“While far too many menus babble with details, Three Sixty’s undersells,” a reporter for St. Louis Magazine wrote after a visit. “’Smoked salmon chips’ in no way covers what arrives: a couple of tablespoons’ worth of rough-ground, fragrantly smoked salmon atop a big crispy, salty potato chip, topped with tiny capers and nibbles of sweet red onions.” Even the name, 360 St. Louis, merely hints gently at the bejeweled panorama of downtown St. Louis and birds' eye view into Busch Stadium that sprawl before the eatery. The 6,000-square foot rooftop bar, part of the Hilton St. Louis at the Ballpark, also surrounds diners with a dramatic wine wall, flat-screen TVs, and toasty fire pits.
From behind an expansive outdoor bar and several indoor bars, mixologists craft shaken and infused cocktails, drawing on inventive ingredients including pumpkin puree, house-made ginger liquor, and local apple cider. Bartenders also supply an extensive selection of wines and beers, which guests can nurse while grooving on the dance floor to DJs spinning four nights a week.
While barkeeps tend to libations, Executive Chef Rex Hale draws upon more than 25 years of culinary experience that has taken him everywhere from South Africa to the British Virgin Isles. In 360 St. Louis' open kitchen, he uses locally sourced ingredients to create globally inspired, upscale bar food such as short rib sliders and handmade fish tacos. St. Louis Magazine considers his wild mushroom and goat cheese pizza a "must-try," while his lobster risotto is "realized extravagantly."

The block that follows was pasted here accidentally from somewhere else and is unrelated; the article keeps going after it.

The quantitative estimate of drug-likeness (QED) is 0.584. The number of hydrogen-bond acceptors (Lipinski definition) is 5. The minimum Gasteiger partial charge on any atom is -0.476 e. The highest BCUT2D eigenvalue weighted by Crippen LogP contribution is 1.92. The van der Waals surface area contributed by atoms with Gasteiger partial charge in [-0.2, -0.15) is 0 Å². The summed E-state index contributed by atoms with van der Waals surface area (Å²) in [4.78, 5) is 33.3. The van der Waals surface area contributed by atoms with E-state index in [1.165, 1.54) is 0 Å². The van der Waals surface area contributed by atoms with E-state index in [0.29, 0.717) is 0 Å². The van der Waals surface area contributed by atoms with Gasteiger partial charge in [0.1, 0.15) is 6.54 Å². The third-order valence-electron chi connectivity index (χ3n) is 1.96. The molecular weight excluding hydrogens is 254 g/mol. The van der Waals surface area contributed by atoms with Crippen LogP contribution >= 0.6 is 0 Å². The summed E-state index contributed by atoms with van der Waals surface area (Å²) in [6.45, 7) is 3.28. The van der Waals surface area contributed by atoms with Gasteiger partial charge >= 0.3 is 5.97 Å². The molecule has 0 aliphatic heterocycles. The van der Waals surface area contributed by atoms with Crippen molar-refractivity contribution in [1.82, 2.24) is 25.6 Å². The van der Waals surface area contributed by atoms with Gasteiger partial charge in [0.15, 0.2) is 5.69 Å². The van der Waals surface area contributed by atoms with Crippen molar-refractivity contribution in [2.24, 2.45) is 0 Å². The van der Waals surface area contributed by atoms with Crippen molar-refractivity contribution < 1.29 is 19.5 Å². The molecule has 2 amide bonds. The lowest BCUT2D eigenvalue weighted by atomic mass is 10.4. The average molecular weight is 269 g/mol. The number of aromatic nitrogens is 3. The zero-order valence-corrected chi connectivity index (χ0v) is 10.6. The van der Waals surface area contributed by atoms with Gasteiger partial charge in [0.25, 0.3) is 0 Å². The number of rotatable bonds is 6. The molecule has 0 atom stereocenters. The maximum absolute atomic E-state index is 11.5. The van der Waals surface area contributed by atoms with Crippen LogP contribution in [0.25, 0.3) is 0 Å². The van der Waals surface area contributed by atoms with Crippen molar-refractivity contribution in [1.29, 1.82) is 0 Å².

Al Waha is best known for their Bedouin cuisine, but also serves Afghan food and offers a hookah and full bar. The meal begins with a traditional cup of Bedouin coffee infused with cardamom; this is an important ritual in Bedouin hospitality that involves the host preparing the beans in the presence of guests. As such, the highest compliment of generosity in Bedouin culture is "he makes coffee from morn till night," whereas the most grievous insult is "the best part of waking up is Folgers in your cup." Following this stimulating aperitif, diners can pass around plates of velvety musakaah ($5.50) and hummus ($4.99), both served with bread. From there, let your stomach wander to classic nomadic entrees such as tender butter chicken seasoned with chili pepper and served with creamy tomato sauce over a bed of basmati rice ($10.95). The Al Waha plate provides a sultan's feast of ground beef and pomegranate-tomato sauce piled high on top of raisins, crushed almonds, and dried-apricot-flecked rice ($9.95). In addition to vegetarian options such as kodar bleban (cauliflower, broccoli, zucchini, carrots, and green beans simmered in yogurt sauce with rice), many dishes can be prepared sans meat upon request. Cool concoctions such as mango lussy (sweet mango puree blended with cream) and irfa beljoze (cinnamon boiled in water and topped with coconuts and walnuts) wash down the salt and spice at $3.49 each and provide a delightful segue into a dessert of fruit-flavored hookah smoke.